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Fake news, clickbait and how to deal with them

When you go through your daily dose of social media, trying to unwind at the end of a very long day, have you ever wondered where all these clickbait, fake news and their ilk came from? Have you wondered why they continue to exist and until when will they continue to stick around? Probably not if you’re unwinding on social media using cat videos and inspirational quotes that are dubious at best and outright delusional at worst. But if you’re the kind of person that unwinds using some actual self improvement material like TED talks and documentaries (y’know, the people who get “you must be fun at parties” lines for being knowledgeable, intelligent and interesting, thus actually fun), then here’s a quick read for you before we begin.

Now, before we continue, let me just say that the problem that is faced by clickbait creators are not exclusive to the likes of dodgy viral churners and fake news sites. Even if you’re an established news outlet with a good reputation, you’re still bound by the ‘rules’ set by Google if you want to grow readership – aside from the obvious prerequisite that is quality content, obviously. So while we don’t use clickbait for our titles, we still have to keep keywords in mind when we write a headline. Not really that different when you’re not being pedantic, but at least it’s way less misleading, and contains more content.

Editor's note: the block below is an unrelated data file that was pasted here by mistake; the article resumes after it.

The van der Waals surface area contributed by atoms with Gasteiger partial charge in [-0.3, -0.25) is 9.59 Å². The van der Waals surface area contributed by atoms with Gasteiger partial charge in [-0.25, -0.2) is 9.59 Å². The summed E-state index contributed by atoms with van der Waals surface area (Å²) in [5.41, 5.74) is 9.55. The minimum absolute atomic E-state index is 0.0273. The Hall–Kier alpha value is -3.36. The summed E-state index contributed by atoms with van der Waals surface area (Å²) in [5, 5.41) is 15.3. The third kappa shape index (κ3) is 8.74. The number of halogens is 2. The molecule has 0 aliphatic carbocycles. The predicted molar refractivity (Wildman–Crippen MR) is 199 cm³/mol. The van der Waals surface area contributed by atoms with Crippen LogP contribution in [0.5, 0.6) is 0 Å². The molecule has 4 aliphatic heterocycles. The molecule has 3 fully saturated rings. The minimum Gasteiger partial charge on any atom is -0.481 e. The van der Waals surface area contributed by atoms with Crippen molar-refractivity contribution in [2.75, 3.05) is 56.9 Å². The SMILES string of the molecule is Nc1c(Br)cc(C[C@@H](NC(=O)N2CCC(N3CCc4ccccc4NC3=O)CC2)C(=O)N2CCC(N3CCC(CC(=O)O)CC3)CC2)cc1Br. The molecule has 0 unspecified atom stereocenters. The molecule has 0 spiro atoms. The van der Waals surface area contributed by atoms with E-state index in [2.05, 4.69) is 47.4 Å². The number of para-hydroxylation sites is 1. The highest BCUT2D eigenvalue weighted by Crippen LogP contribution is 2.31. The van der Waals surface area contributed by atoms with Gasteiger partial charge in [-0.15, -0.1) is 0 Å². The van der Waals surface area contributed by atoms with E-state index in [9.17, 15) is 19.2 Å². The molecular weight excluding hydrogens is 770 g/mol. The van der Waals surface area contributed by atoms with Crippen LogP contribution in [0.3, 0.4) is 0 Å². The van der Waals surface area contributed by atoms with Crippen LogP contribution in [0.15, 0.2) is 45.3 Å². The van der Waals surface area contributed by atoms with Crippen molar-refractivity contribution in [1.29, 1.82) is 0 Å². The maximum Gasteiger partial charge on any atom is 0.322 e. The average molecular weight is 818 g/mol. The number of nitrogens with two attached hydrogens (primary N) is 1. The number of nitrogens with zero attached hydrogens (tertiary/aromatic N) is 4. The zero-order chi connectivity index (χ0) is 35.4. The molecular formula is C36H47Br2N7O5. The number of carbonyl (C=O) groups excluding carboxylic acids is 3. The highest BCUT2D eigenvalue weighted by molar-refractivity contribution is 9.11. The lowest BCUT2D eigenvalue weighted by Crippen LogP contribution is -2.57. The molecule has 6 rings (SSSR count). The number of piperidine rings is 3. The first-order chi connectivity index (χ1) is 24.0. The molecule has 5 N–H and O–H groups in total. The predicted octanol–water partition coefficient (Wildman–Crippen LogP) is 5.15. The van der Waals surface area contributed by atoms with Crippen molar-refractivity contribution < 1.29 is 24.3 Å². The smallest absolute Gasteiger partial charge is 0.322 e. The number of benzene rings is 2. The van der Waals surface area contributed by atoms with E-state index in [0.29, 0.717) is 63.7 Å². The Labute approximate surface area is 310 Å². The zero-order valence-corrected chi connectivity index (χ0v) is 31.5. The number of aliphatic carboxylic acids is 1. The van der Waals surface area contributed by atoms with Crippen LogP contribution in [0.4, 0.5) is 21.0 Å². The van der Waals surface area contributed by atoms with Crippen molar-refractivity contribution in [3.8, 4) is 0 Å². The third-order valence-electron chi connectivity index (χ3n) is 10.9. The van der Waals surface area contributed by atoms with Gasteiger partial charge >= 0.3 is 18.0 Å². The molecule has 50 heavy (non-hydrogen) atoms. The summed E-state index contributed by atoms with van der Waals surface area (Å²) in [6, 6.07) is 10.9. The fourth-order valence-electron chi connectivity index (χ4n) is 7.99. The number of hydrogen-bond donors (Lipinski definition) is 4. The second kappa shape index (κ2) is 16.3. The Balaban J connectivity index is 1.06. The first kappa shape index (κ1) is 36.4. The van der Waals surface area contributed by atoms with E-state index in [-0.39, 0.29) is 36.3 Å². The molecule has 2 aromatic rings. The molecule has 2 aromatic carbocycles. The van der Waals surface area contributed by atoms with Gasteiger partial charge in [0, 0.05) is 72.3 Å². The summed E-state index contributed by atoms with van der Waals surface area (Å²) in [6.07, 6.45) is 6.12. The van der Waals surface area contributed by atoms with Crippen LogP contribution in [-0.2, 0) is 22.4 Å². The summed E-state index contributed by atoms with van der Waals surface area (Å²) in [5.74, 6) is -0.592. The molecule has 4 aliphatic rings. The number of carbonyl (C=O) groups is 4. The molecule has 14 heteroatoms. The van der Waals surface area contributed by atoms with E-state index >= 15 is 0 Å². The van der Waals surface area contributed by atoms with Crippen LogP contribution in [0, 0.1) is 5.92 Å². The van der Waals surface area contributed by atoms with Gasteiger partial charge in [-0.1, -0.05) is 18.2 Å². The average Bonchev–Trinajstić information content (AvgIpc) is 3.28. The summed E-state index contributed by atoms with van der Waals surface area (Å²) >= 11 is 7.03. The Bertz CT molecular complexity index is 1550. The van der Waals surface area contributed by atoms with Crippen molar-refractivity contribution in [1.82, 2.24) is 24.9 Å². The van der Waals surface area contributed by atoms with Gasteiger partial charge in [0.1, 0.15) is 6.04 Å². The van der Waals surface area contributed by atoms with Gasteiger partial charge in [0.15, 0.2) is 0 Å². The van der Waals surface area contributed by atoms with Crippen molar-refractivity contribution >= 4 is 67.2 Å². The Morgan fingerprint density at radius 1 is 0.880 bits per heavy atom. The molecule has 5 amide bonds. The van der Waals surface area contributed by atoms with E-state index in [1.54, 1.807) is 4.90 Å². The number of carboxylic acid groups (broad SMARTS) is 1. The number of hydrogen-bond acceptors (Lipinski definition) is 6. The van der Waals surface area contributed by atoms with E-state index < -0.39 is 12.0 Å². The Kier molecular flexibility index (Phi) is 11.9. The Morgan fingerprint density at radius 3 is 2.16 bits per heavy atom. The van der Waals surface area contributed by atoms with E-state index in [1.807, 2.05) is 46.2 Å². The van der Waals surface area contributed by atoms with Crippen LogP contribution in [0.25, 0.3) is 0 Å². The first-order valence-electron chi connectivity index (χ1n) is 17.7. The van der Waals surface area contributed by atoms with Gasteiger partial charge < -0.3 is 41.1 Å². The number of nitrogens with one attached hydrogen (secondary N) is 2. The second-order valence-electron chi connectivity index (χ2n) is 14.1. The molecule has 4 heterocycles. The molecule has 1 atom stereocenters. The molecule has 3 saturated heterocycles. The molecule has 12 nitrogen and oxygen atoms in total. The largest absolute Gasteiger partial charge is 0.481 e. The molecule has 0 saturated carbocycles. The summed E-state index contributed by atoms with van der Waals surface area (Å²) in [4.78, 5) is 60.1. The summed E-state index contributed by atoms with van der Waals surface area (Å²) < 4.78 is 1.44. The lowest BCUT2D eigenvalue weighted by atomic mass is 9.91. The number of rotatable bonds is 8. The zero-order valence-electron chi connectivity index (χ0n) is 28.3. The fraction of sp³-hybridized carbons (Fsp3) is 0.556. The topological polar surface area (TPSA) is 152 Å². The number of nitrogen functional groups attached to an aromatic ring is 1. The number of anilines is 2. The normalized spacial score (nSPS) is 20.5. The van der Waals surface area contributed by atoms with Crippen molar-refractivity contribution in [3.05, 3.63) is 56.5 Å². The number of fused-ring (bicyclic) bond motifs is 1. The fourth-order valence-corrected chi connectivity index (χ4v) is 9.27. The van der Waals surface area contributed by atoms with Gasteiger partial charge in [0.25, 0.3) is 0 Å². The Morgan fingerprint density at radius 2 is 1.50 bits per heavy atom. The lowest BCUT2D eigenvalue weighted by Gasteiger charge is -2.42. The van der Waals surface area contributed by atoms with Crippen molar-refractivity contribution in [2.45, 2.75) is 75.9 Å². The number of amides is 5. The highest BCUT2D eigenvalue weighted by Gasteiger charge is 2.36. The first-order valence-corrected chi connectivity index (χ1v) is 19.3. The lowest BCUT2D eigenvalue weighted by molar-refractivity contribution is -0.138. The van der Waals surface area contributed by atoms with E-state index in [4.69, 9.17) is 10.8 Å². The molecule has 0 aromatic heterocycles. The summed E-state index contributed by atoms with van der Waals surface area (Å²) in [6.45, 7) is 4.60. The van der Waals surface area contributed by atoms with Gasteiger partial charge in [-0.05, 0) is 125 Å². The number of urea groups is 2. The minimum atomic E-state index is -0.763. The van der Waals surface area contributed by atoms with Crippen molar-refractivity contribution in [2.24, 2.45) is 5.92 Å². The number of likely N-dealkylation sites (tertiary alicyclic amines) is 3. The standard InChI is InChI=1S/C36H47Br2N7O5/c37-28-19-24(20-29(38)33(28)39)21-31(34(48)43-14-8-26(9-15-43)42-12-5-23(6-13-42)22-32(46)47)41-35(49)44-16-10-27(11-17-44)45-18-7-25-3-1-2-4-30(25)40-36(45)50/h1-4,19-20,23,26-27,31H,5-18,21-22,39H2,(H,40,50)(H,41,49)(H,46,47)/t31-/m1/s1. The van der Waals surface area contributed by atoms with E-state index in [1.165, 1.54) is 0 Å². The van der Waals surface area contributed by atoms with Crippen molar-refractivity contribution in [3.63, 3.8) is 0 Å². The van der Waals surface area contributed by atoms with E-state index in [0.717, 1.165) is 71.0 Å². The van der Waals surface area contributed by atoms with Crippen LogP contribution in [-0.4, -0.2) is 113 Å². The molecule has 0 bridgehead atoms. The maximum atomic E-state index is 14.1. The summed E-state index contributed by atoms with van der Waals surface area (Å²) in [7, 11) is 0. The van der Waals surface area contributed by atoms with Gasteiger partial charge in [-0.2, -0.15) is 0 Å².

This is of especially great concern for us since we’re not an American site – their local news is nearly always qualifies as international news – and with a crowded scene, there’s a ton more reason why we must adhere to Google’s playbook to stand out, get more numbers, all that jazz. You could say that clickbait culture has bled into legitimate media. But I digress.

Sums it up pretty well, really. <br> Image source: State Of Digital.

So yes, dodgy ads and recycled content is how these viral sites tick, and they mainly only pollute Facebook, as it’s the only platform that is populous enough for them to spread like the bubonic plague. And the keywords that they use are something you should be familiar with right now – clickbait titles that would wind your curiosity up to eleven by having half a detail, driving your urge to understand what the incomplete sentence in the title is all about. And that’s all that they do – jacking up viewership numbers so that they get paid more for ads, and then gathering your info without you knowing so that it could be sold for more cash to ad agencies to sell you targeted ads.

Facebook has taken steps to prevent the spread of course, and more so now with the implication that its allowing the propagation of fake news has swayed the U.S. Presidential Election in a particular direction. But as long as ads work they way they do, this isn’t a problem that’s going away. And no, I’m not saying that it’s a problem that’s not going away anytime soon, it’s not going away, period. Unless ads cease to exist, but were more likely to return to barter trading than that.